CRI Funded Scientists

Marina Baretti, MD, CRI Clinical Innovator

Johns Hopkins University School of Medicine

Area of Research: Liver Cancer

Dr. Baretti’s project will introduce a critically needed new treatment strategy for fibrolamellar hepatocellular carcinoma (FLC) patients and have implications for targeting tumor metabolism in other tumor types. FLC is a rare and often lethal form of liver cancer that primarily affects children and young adults. There are no approved or effective systemic therapies for FLC, and clinical outcomes need improvement. The driver of this cancer is a fusion between the DNAJB1 exon 1 gene and PRKACA exon 2, the catalytic subunit of protein kinase A (PKA). Pharmacological inhibition of the chimera has proven infeasible because direct targeting of PKA results in unacceptable on-target toxicity.  

Dr. Baretti’s group is focused on developing novel and effective immunotherapies for FLC. Their preliminary data using preclinical models of FLC and human biospecimens from FLC patients shows that the DNAJB1-PRKACA fusion results in a metabolic rewiring of the tumor cell characterized by glutamine dependence. Prior work from Dr. Baretti’s group and others demonstrates that glutamine dependence creates a nutrient-depleted tumor immune microenvironment (TiME) enriched in immunosuppressive metabolites (e.g., ammonia, acidosis) that blocks the generation of an effective antitumor immune response. Their preclinical work shows that induction of the DNAJB1-PRKACA fusion is associated with impaired T cell function. Furthermore, the combination of JHU-083, a glutamine antagonist, in combination with checkpoint inhibitor therapy dramatically improved antitumor effects and enhanced survival in a preclinical model of FLC. This data suggests that the combination of an immune checkpoint inhibitor and glutamine antimetabolite therapy can dismantle the immunosuppressive microenvironment of FLC and enable restoration of antitumor immunity.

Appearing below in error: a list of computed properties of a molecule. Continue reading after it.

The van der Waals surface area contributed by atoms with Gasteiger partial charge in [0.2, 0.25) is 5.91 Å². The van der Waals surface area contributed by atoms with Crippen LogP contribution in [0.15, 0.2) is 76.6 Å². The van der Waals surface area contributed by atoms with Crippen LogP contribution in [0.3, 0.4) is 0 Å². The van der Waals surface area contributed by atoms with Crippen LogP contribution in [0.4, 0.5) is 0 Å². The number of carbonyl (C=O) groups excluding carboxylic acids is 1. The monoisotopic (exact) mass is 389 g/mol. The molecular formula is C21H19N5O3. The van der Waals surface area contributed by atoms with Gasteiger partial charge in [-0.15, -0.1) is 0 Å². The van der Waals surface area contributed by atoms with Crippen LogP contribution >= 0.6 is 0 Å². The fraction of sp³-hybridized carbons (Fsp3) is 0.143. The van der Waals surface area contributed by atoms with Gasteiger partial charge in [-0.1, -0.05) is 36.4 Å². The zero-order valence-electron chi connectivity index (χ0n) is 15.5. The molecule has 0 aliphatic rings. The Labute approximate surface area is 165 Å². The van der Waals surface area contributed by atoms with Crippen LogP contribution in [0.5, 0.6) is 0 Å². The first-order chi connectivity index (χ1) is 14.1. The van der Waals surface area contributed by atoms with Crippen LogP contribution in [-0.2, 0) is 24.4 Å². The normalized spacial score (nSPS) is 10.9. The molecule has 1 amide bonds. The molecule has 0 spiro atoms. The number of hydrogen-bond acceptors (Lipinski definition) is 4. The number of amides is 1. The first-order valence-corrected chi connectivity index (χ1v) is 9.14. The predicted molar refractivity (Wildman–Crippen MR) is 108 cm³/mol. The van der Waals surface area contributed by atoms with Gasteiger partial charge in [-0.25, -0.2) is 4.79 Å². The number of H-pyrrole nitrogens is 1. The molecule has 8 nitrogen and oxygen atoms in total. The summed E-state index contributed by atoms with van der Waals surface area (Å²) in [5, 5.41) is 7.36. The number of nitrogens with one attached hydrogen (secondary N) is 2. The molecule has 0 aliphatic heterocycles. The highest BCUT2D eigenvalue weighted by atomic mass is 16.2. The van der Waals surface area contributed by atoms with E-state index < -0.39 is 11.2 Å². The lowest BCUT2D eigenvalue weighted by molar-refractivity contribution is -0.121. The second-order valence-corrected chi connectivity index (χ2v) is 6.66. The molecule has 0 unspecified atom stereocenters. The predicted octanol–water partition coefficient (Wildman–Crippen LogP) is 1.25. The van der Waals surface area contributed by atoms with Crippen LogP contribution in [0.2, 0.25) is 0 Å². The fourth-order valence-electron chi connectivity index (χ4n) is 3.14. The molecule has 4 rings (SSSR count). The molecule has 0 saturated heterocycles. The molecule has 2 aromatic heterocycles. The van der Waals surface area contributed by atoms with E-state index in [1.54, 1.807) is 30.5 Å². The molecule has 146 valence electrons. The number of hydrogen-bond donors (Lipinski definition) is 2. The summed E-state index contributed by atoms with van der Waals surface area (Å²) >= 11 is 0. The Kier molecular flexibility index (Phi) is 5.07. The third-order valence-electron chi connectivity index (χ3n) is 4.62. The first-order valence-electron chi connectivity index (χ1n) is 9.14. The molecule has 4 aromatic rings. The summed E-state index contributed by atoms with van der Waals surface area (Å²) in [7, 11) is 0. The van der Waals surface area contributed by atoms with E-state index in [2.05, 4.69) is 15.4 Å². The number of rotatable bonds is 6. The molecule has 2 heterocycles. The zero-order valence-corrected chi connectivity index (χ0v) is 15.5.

Dr. Baretti’s overarching hypothesis is that the DNAJB1-PRKACA fusion induces glutamine dependence, creating a critical vulnerability to glutamine antimetabolite therapy in FLC. Their project aims to 1) enroll patients with advanced stage FLC into a clinical trial of the glutamine antagonist, DRP-104, given with the PDL1-inhibitor, durvalumab; 2) use paired prior-to and during- treatment tumor biopsies and serial blood specimens from clinical trial patients to further define how these agents work in patients. Dr. Baretti’s collaborative team incorporates leading clinical experts in FLC, translational expertise in cancer immunotherapy and cancer metabolism, and leverages the core laboratory resources of the Bloomberg-Kimmel Immune Institute and the Johns Hopkins Sidney Kimmel Cancer Center. 

Projects and Grants

A study of glutamine antagonist DRP-104 in combination with Durvalumab in patients with advanced stage Fibrolamellar Hepatocellular Carcinoma (FLC)  

Johns Hopkins School of Medicine | Liver Cancer | 2023

This website uses tracking technologies, such as cookies, to provide a better user experience. If you continue to use this site, then you acknowledge our use of tracking technologies. For additional information, review our Privacy Policy.